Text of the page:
The reversing valve will also change the flow of refrigerant so that it’s going to the evaporator instead of the compressor, which means that the outside coil becomes the heater and the inside coil becomes the condenser. The accumulator collects any liquid refrigerant that doesn’t vaporize into gas, and the compressor squeezes the molecules together, increasing their temperature so that they can transfer thermal energy to the evaporator and the indoor coil.

Unnecessary defrost cycles waste energy, so your Carrier dealer can help you set up a demand-frost system that only starts a defrost cycle when the system senses it’s necessary. In the meantime, you can prevent unnecessary defrost cycles by ensuring that the outdoor unit’s vent is free of leaves, snow and any other obstructions.

Ductless Systems

Ductless systems, also known as mini-split air conditioning units, are a popular alternative to traditional ducted HVAC. They’re especially useful for new additions to a home such as sunrooms, attics and garages, or for older homes without existing ductwork. While ductless systems are more expensive than window units or baseboard heaters, they’re much more energy efficient. And they save you the expense of extending and maintaining your home’s ductwork.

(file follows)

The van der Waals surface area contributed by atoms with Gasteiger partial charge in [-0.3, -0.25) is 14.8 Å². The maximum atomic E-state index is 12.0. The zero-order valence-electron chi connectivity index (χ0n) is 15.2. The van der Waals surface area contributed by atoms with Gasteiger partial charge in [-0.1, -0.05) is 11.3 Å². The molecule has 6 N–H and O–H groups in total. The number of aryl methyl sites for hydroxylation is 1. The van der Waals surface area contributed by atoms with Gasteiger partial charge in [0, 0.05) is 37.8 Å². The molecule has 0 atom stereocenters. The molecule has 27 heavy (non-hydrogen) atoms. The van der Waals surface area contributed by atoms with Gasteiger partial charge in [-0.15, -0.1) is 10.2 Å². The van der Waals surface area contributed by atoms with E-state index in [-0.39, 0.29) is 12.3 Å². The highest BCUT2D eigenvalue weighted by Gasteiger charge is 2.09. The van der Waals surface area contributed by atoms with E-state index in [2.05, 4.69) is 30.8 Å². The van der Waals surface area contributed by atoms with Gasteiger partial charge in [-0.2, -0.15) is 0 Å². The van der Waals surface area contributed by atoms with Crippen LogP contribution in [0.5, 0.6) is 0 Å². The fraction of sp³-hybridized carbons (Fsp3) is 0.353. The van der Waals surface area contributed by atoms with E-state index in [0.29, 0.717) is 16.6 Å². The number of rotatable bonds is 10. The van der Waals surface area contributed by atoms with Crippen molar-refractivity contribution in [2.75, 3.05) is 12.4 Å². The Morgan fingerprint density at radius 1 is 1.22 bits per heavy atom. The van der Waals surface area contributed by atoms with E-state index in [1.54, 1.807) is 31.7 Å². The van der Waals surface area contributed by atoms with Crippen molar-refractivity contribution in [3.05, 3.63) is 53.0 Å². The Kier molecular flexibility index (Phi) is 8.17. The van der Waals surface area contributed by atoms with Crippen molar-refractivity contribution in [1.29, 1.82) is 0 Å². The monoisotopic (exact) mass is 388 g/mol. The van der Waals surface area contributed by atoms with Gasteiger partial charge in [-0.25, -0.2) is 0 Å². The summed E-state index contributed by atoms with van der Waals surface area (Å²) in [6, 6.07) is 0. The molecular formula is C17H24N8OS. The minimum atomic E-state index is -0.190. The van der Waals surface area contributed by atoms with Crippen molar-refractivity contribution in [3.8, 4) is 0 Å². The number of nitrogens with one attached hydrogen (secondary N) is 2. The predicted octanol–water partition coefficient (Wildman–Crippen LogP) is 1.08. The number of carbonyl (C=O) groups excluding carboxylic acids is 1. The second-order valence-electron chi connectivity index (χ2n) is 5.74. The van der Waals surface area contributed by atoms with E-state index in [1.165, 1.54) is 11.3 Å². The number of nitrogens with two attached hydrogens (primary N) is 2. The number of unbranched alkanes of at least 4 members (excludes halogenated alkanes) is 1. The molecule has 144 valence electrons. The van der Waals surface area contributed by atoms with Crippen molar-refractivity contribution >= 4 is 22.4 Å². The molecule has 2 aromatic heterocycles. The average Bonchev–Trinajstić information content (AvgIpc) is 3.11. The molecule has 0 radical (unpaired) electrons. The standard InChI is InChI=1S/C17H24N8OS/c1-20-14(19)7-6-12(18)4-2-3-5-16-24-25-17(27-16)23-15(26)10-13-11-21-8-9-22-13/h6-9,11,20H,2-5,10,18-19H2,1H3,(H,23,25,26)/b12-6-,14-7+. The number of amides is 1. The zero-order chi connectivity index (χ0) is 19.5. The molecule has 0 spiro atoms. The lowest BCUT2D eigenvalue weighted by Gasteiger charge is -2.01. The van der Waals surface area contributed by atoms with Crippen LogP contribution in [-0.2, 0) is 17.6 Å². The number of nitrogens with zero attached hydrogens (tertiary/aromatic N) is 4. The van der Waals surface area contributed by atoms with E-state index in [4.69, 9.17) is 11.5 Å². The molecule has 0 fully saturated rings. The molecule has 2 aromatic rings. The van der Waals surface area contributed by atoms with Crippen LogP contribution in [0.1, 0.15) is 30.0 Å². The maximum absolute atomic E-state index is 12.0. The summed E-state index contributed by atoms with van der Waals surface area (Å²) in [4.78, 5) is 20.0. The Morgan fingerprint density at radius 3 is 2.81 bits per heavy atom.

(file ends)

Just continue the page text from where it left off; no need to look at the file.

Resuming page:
Unlike a ducted system, which cools all rooms with one unit, a ductless system comes with multiple indoor units that connect to an outdoor unit via conduit, suction tubing and condensate drain lines. The evaporator or blower units in each room are controlled independently with their own remotes, so you can adjust your comfort settings according to the occupied space. The cooling process is managed by a heat transfer cycle that uses refrigerant, which absorbs and releases heat. The process is more energy efficient than a conventional AC system because it only powers up the indoor air handlers when you need them.